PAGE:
Junior Reid & the Bloods bundles up ten recent Jamaican combination singles, all self-produced, and most unleashed on Reid's own label, with a host of DJs and a few singers. Some songs will already be familiar: the heavy hitting "Cry Now" turned up on Reid's Visa album, as did "Dance Nah Keep Again," where the artist is joined by Dennis Brown, who reappeared with Gregory Isaacs for "Not a One Man Thing," a stellar number that was also featured on both singer's own solo albums. Regardless, all three numbers are strong enough to demand inclusion here. Inevitably, with the large roster of artists, Bloods is a varied set, but careful sequencing creates an album feel, quite a trick considering the breadth of themes and moods within, albeit all within sizzling dancehall stylees. Reid is at his best within a cultural context, and "Gun No Have Sense" with Captain Thunder is one of the most powerful on the set, as the two men damn the proliferation of weapons around the world. Equally superb is "Burning Down," where Reid joins forces with Michael Rose for a simmering roots classic. And with "Rasta Soldiers on Guard," it won't be long before "Babylon Fall," at which time everyone will be singing the Ethiopian "Anthem" along with Reid and Bitter Roots, a song true to its title. At which point the "World Gone Reggae," although whether the planet will then fall under the spell of a cartoon toaster like Snaggapuss is still to be seen. "Dance F. Gwan" is an equally jubilant celebration of the dancehall, with Ricky General a less supercilious leader. With the supercharged rhythms laid down by Reid's own One Blood Band, Squidley Cole, Leroy "Horsemouth" Wallace, Cleevie Brown, Chris Meredith, the singularly named Axeman, Danny Brownie, et al, the backings are militant, rousing, and extraordinarily effective. Reid continues to storm the dancehalls, alone and as here, in tandem.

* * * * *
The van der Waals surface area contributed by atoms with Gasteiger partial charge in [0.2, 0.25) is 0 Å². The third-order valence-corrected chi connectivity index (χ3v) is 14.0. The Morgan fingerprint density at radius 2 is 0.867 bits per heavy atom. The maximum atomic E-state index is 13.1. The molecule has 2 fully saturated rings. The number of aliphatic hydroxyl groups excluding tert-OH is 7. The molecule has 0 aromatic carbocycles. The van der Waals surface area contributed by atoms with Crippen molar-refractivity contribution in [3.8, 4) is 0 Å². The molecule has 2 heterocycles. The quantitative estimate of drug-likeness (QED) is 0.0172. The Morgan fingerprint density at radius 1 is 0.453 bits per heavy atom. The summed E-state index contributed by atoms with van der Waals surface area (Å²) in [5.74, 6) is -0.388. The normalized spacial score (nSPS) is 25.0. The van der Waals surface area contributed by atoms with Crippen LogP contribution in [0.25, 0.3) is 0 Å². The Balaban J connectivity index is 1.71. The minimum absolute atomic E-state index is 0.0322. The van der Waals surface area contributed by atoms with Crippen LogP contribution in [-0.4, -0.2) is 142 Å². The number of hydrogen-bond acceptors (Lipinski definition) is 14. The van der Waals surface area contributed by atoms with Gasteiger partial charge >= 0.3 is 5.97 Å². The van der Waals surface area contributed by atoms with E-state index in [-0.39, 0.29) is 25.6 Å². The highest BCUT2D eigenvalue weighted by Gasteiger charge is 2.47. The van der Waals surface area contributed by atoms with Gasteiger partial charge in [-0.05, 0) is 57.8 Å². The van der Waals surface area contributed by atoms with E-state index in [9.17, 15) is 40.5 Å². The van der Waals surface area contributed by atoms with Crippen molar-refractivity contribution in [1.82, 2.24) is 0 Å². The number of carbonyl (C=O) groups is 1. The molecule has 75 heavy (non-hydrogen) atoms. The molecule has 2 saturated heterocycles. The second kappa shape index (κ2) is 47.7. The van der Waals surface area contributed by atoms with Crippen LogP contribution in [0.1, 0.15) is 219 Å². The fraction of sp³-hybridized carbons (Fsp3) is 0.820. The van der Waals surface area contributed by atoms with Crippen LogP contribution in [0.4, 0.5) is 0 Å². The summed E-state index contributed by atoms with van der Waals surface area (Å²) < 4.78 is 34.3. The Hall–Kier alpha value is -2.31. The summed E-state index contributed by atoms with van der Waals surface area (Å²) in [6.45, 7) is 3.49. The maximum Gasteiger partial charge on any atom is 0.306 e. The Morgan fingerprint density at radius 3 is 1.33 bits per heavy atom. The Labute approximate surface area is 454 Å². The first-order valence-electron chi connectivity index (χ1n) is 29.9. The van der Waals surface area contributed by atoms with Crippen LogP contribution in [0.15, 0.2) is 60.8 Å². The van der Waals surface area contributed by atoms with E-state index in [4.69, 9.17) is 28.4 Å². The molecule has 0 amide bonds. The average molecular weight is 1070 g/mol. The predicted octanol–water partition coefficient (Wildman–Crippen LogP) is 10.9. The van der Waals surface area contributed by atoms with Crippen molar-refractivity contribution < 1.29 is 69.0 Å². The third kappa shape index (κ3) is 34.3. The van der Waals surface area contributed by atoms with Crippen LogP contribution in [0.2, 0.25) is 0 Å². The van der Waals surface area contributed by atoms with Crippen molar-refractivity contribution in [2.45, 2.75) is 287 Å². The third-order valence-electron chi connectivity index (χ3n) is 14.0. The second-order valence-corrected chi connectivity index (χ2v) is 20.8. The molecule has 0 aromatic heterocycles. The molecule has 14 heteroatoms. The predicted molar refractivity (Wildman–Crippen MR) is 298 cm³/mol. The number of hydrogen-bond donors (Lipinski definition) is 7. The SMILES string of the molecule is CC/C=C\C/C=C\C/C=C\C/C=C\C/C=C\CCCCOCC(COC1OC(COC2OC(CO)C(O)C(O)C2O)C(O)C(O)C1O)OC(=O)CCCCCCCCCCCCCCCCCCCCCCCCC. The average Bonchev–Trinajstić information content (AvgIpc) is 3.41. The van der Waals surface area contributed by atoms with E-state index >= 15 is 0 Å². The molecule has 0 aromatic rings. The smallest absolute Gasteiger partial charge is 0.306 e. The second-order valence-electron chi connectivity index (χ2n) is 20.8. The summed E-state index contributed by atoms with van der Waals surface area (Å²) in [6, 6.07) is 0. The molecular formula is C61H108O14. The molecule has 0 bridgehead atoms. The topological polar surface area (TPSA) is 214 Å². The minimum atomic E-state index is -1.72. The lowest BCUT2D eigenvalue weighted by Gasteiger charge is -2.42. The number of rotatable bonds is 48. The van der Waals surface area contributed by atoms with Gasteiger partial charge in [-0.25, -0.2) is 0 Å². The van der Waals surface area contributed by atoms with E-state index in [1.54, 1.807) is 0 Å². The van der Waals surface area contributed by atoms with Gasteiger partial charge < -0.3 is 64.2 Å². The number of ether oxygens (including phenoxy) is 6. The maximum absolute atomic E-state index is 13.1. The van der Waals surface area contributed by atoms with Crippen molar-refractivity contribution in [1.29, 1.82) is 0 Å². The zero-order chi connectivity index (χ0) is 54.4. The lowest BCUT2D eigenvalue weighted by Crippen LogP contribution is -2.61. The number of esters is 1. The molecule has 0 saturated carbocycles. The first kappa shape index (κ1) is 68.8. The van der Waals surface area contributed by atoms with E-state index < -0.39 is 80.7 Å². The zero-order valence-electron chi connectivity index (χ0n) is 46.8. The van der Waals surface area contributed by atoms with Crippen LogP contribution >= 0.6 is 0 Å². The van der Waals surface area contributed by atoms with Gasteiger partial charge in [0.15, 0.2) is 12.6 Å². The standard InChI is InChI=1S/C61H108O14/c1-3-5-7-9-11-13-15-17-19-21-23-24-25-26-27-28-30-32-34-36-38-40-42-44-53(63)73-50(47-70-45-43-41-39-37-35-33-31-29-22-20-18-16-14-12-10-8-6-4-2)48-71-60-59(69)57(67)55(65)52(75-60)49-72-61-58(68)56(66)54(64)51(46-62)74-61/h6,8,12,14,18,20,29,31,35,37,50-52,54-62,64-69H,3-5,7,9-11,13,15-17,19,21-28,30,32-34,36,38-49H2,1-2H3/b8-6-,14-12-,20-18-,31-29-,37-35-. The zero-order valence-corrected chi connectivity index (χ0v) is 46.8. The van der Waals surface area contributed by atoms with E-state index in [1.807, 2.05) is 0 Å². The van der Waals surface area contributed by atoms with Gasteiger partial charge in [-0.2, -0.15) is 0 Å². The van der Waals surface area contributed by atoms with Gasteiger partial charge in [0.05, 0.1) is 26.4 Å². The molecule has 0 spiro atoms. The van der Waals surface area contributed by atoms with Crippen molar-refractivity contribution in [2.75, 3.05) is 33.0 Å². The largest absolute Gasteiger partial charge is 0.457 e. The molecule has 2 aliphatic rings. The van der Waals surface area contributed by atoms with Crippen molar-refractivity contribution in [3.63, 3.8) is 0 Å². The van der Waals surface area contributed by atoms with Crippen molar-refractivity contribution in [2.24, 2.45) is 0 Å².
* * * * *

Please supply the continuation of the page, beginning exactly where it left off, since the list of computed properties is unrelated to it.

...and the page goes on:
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AllMusic Review by Jo-Ann Greene